New education secretary calls higher ed admissions a 'caste system'

A new Education Department report highlights the need to better support Pell Grant recipients

U.S. Secretary of Education John King Jr. warned of a growing divide in higher education between wealthy and low-income students at an Education Department forum on Thursday, Jamaal Abdul-Alim reports for Diverse Issues in Higher Education

King praised colleges and universities that excel at admitting and graduating Pell Grant recipients. However, he also said the U.S. is becoming a "caste system of colleges and universities," in which affluent students enjoy better college preparation and higher rates of admission to elite institutions, while low-income students miss out on such privileges. 

Study aims to hold schools responsible for upward mobility

He pointed to statistics showing that students from the wealthiest families in the U.S. make up 72% of the student bodies at top colleges, while only 3% of students from the poorest families do so.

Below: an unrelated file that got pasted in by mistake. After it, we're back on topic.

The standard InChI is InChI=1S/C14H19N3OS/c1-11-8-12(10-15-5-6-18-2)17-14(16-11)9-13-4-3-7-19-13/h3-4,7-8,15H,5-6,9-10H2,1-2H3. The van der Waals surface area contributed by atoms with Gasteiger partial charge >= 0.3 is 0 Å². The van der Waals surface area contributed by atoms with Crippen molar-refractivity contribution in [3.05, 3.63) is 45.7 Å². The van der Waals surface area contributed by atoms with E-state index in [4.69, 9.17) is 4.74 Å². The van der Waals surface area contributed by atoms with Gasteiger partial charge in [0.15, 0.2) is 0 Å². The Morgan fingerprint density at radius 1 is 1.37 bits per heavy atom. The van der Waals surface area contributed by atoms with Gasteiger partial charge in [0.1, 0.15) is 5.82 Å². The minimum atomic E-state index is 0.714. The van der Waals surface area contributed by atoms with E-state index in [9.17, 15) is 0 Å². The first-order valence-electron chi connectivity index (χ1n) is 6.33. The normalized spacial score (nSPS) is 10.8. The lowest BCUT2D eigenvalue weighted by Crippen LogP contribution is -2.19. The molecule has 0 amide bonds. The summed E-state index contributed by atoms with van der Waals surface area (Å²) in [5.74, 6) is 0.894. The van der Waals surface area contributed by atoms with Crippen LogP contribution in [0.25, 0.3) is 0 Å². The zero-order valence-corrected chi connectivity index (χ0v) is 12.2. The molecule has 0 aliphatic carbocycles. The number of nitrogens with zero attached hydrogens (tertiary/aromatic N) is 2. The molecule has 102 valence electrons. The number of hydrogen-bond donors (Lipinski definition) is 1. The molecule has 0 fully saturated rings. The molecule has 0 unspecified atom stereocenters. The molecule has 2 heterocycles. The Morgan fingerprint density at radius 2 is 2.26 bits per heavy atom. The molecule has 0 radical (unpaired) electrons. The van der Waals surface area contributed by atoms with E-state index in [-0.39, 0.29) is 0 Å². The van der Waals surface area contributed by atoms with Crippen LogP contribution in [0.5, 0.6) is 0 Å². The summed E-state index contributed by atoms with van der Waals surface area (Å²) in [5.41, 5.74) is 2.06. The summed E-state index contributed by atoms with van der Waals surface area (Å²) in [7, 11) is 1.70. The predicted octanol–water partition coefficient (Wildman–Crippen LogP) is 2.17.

"When it comes to affordability, we need to recognize that when poor students borrow at least half their annual household income just to attend college, we are dangerously close to college obstructing, rather than driving, social mobility in this country," King said.

The forum coincided with the Education Department's release of a new report that highlights institutions doing an excellent job of graduating Pell Grant recipients at an affordable cost.

According to the report, while many institutions do "impressive and inspiring work" to increase college access for low-income students, "some remain beyond the economic reach of many low-income students, others provide access without doing enough to help students complete their degrees, and still others fail to prepare students for good jobs."

The report noted that only half of Pell Grant recipients earn their bachelor's degree within six years, compared with 68% of non-Pell Grant recipients. 

Tackling the challenge of persistence among Pell Grant recipients

"These trends tell us there is more work to do to help low-income students pursue their educational goals and earn essential skills and credentials," the report stated (Abdul-Alim, Diverse Issues in Higher Education, 3/24). 

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